- 4PM – Midnight: retail rate (9.25 cents / kWh)
On May 9, the Lehi City Council approved a new solar policy which allows City customers to sell solar power to the City at a fixed price through a Feed in Tariff. Smaller solar installations (less than 10 kW) can receive 5 cents per kilowatt-hour for the power they generate, and larger solar installations (10 kW – 1,000 kW) can receive 4 cents per kilowatt-hour. The new policy also allows the City Council to adjust the price up or down in the future. The new policy does not impact Lehi City’s currently available net metering program, which is available for solar installations up to 10 kilowatts.
In late 2016, the Provo City Council formed the Solar & Energy Committee, tasked with making a recommendation regarding changes to net metering. Utah Clean Energy was asked to serve on the Committee, along with two City Councilmen, the Director of Provo Power, and several community members. After several weeks of discussion, the Committee voted on changes to Provo’s net metering program which were subsequently approved by the City Council.
Utah Clean Energy served on the Solar & Energy Committee but abstained from voting on the new recommendations. It is important to fully evaluate the long-term costs and benefits of the clean energy that solar customers export to the grid when considering rate design for rooftop solar customers, and the Committee’s timeline did not allow for a full cost-benefit analysis. However, the Committee’s recommended approach will send price signals to encourage solar customers to make smart energy choices, does not single out solar customers for increased fixed charges, and ensures that only the incremental costs of serving a given customer are collected through the fixed customer charge.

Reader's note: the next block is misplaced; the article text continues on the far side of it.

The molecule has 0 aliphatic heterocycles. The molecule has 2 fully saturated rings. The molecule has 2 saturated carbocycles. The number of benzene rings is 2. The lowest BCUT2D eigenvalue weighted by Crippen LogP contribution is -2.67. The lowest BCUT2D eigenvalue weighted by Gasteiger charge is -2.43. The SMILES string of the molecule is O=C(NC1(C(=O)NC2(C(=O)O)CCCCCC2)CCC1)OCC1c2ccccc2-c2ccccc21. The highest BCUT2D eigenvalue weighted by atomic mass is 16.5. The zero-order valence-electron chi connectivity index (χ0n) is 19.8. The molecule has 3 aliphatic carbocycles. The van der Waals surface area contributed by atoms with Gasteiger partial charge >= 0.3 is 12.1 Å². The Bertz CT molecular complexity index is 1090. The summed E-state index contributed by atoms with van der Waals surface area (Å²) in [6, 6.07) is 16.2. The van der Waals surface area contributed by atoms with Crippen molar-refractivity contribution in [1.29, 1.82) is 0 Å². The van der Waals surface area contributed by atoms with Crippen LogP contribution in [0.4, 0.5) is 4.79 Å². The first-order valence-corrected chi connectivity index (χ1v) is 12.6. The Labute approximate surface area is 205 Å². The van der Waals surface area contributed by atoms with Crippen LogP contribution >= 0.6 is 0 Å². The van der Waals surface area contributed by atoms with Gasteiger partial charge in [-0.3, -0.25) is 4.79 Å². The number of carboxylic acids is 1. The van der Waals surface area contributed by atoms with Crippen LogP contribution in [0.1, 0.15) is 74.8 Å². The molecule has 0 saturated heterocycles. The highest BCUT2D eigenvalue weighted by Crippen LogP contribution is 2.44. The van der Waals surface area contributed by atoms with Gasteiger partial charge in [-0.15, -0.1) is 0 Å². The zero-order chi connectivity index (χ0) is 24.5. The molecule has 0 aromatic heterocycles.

As such, the Committee’s recommendations represent a significant improvement compared to net metering changes Provo implemented on October 4 2016, which would have significantly hindered solar development in Provo. Click here to read Utah Clean Energy's Letter to Provo City Council
The Kaysville City Council has been considering changes to net metering rules since June 2015, and recently formed a Power Commission composed of Kaysville residents to increase citizen involvement in the process. We are pleased with Kaysville’s collaborative approach to solving this problem and the City’s efforts to involve both solar industry representatives and Kaysville residents in the process. Kaysville Power Commission meetings and minutes are open and available to members of the public.
St. George offers a net metering program and charges solar customers a fixed monthly fee. Read more.
Payson city compensates solar customers for the energy they export to the grid at a reduced rate, compared to the retail price of electricity. Learn more.
Santa Clara compensates solar customers for the energy they export to the grid at a reduced rate, compared to the retail price of electricity, and charges a fixed montly fee that is based on the size of the solar installation. Learn more.